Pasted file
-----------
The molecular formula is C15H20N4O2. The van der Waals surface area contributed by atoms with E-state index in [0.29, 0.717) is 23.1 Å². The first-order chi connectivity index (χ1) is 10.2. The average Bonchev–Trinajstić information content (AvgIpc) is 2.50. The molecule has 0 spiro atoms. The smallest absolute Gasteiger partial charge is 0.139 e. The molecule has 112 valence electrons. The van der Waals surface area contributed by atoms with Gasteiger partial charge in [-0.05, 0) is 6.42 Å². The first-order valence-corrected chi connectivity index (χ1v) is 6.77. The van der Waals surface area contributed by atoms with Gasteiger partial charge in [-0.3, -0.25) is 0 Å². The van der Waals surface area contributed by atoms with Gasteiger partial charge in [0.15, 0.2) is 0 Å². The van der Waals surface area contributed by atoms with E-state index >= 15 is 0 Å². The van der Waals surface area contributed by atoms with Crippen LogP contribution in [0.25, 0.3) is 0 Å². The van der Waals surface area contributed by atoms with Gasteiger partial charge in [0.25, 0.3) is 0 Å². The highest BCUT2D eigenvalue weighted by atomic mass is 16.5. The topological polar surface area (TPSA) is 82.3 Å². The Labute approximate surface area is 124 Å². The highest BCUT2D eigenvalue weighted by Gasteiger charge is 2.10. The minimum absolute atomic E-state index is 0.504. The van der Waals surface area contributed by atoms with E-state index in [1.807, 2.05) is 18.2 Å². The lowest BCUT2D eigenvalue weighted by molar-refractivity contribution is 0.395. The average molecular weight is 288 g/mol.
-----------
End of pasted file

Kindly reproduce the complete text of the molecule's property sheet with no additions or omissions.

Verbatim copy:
The molecular formula is C15H20N4O2. The van der Waals surface area contributed by atoms with E-state index in [0.29, 0.717) is 23.1 Å². The first-order chi connectivity index (χ1) is 10.2. The average Bonchev–Trinajstić information content (AvgIpc) is 2.50. The molecule has 0 spiro atoms. The smallest absolute Gasteiger partial charge is 0.139 e. The molecule has 112 valence electrons. The van der Waals surface area contributed by atoms with Gasteiger partial charge in [-0.05, 0) is 6.42 Å². The first-order valence-corrected chi connectivity index (χ1v) is 6.77. The van der Waals surface area contributed by atoms with Gasteiger partial charge in [-0.3, -0.25) is 0 Å². The van der Waals surface area contributed by atoms with Gasteiger partial charge in [0.15, 0.2) is 0 Å². The van der Waals surface area contributed by atoms with E-state index >= 15 is 0 Å². The van der Waals surface area contributed by atoms with Crippen LogP contribution in [0.25, 0.3) is 0 Å². The van der Waals surface area contributed by atoms with Gasteiger partial charge in [0.25, 0.3) is 0 Å². The highest BCUT2D eigenvalue weighted by atomic mass is 16.5. The topological polar surface area (TPSA) is 82.3 Å². The Labute approximate surface area is 124 Å². The highest BCUT2D eigenvalue weighted by Gasteiger charge is 2.10. The minimum absolute atomic E-state index is 0.504. The van der Waals surface area contributed by atoms with E-state index in [1.807, 2.05) is 18.2 Å². The lowest BCUT2D eigenvalue weighted by molar-refractivity contribution is 0.395. The average molecular weight is 288 g/mol.